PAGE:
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Risk leaders struggling to manage major risks
Written by staff reporter
Risk leaders are struggling to identify and manage the major risks facing their organisations, according to the biannual Aon Global Risk Management Survey published today by Aon Risk Solutions.
The report unveiled the top 10 risks as well as hidden risks facing organisations today, illustrating the importance of no longer evaluating risk in isolation but considering the relation of risks to establish and maintain a successful risk management programme.
Aon's report points to a significant decline in risk readiness among many of the survey respondents. On average, reported readiness for the top 10 risks dropped a material 7% (from 66% to 59%) from the 2011 survey and reported loss of income increased 14%. Of the 28 industries defined in the report, only three industries – pharmaceutical and biotechnology, non-aviation transportation manufacturing and agribusiness – reported the same or improved levels of readiness this year.
“One possible explanation of the decline in risk readiness could be that the prolonged economic recovery has strained organisations’ resources, thus hampering the abilities to mitigate many of these risks,” said Stephen Cross, chairman of Aon Global Risk Consulting. “Our survey revealed that, despite diverse geographies, companies across the globe shared surprisingly similar views on the risks we are facing today – whether or not they feel prepared.”
Aon saw the number of respondents to its latest Global Risk Management Survey jump to more than 1,400 – a 47% increase from its 2011 report. This indicates that companies continue to have a higher level of attentiveness to risk management. The 2013 report ranked the top 50 risks companies face, focusing on the top 10 risks in 2013 and how they may change in 2016.
Economic slowdown/slow recovery, ranked 1 in 2013, projected 2016: 1
Regulatory/legislative changes, 2, 2
Increasing competition, 3, 3
Damage to reputation/brand, 4, 8
Failure to attract or retain top talent, 5, 5
Failure to innovate/meet client needs, 6, 4
Commodity price risk, 8, 7
Cash flow/liquidity risk, 9, 10
Political risk/uncertainties , 10, 6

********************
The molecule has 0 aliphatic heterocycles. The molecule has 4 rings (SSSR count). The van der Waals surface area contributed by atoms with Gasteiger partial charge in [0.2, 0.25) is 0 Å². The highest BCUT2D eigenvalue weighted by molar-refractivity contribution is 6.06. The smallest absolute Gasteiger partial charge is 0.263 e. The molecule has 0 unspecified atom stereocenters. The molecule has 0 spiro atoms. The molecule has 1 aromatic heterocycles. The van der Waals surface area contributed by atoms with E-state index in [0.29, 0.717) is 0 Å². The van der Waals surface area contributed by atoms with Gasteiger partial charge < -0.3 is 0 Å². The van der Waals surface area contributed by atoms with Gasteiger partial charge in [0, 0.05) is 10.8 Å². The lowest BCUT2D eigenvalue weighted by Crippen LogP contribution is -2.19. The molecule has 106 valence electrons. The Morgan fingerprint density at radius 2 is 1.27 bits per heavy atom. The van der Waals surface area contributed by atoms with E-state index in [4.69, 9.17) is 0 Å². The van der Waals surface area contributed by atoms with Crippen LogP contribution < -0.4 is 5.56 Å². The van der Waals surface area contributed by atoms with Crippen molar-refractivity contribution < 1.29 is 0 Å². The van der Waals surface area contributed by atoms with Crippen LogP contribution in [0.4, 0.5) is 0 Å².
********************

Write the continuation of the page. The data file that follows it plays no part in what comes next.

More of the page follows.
Economic slowdown/slow recovery, regulatory/legislative changes and increasing competition are not surprisingly the top three risks in 2013 and 2016. These risks also take top spots on the risk rankings for the survey’s five main regions, which include Asia-Pacific, Middle East and Africa, Europe, Latin America and North America. These same three risks are also among the top risks for 24 of the 28 industries surveyed. This ranking reflects the systemic nature of these risks and the high interdependence of global economic activity.
Political risk/uncertainties broke into the top 10 risks for the first time in 2013. Due to the increasing civil wars and social and political conflicts around the world, this risk is projected to move up to number six in the 2016 survey. Weather/natural disasters, while not far off the radar at a current ranking of number 16, is also projected to jump into the top 10 list at number nine, given the unusual climate patterns worldwide and an unprecedented increase in natural disasters and weather events. Failure to innovate/meet customer needs is an increasing priority, projected to jump from number six to number four in the next three years. Business interruption is expected to drop out of the top 10 risks due to companies’ efforts to improve business recovery planning.
The 2013 Global Risk Management Survey also uncovered several significant risks to watch, as these are perceived to be underrated risks. Aon encourages companies to increase attention on the following:
Computer crimes/hacking/viruses/malicious codes, ranked 18
Counter party credit risk, 20
Loss of intellectual property/data, 29
Social media, 40
Pension scheme funding, 47
Javier Gimeno, the Aon Dirk Verbeek chaired professor in international risk and strategic management at INSEAD, reviewed Aon's survey and added, “As part of the board’s responsibility to endorse and monitor strategy, directors should gain an intimate understanding of the major strategic risks, possible scenarios and how the appropriate strategy allows the exploration of uncertainties and mitigation of strategic risks. Given the results of Aon’s 2013 Global Risk Management Survey, developing capabilities for strategic risk management by top management teams and boards should be an important priority in these uncertain times.”